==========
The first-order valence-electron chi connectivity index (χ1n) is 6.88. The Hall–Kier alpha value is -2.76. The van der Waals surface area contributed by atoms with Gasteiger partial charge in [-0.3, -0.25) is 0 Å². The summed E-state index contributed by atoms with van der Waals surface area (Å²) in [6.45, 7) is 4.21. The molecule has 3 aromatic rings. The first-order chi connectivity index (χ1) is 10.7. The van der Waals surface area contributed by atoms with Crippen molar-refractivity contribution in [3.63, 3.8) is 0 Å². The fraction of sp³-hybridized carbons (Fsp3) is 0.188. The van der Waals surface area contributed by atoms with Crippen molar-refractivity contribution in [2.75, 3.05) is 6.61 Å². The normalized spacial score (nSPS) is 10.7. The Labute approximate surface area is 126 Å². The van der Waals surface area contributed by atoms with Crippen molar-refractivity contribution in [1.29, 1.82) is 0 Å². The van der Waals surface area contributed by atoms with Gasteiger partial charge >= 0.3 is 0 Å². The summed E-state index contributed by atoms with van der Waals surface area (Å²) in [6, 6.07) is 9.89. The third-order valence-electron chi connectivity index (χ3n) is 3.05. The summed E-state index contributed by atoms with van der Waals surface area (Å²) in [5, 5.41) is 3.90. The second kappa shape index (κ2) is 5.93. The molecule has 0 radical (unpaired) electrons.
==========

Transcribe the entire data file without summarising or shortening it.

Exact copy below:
The first-order valence-electron chi connectivity index (χ1n) is 6.88. The Hall–Kier alpha value is -2.76. The van der Waals surface area contributed by atoms with Gasteiger partial charge in [-0.3, -0.25) is 0 Å². The summed E-state index contributed by atoms with van der Waals surface area (Å²) in [6.45, 7) is 4.21. The molecule has 3 aromatic rings. The first-order chi connectivity index (χ1) is 10.7. The van der Waals surface area contributed by atoms with Crippen molar-refractivity contribution in [3.63, 3.8) is 0 Å². The fraction of sp³-hybridized carbons (Fsp3) is 0.188. The van der Waals surface area contributed by atoms with Crippen molar-refractivity contribution in [2.75, 3.05) is 6.61 Å². The normalized spacial score (nSPS) is 10.7. The Labute approximate surface area is 126 Å². The van der Waals surface area contributed by atoms with Crippen molar-refractivity contribution in [1.29, 1.82) is 0 Å². The van der Waals surface area contributed by atoms with Gasteiger partial charge >= 0.3 is 0 Å². The summed E-state index contributed by atoms with van der Waals surface area (Å²) in [6, 6.07) is 9.89. The third-order valence-electron chi connectivity index (χ3n) is 3.05. The summed E-state index contributed by atoms with van der Waals surface area (Å²) in [5, 5.41) is 3.90. The second kappa shape index (κ2) is 5.93. The molecule has 0 radical (unpaired) electrons.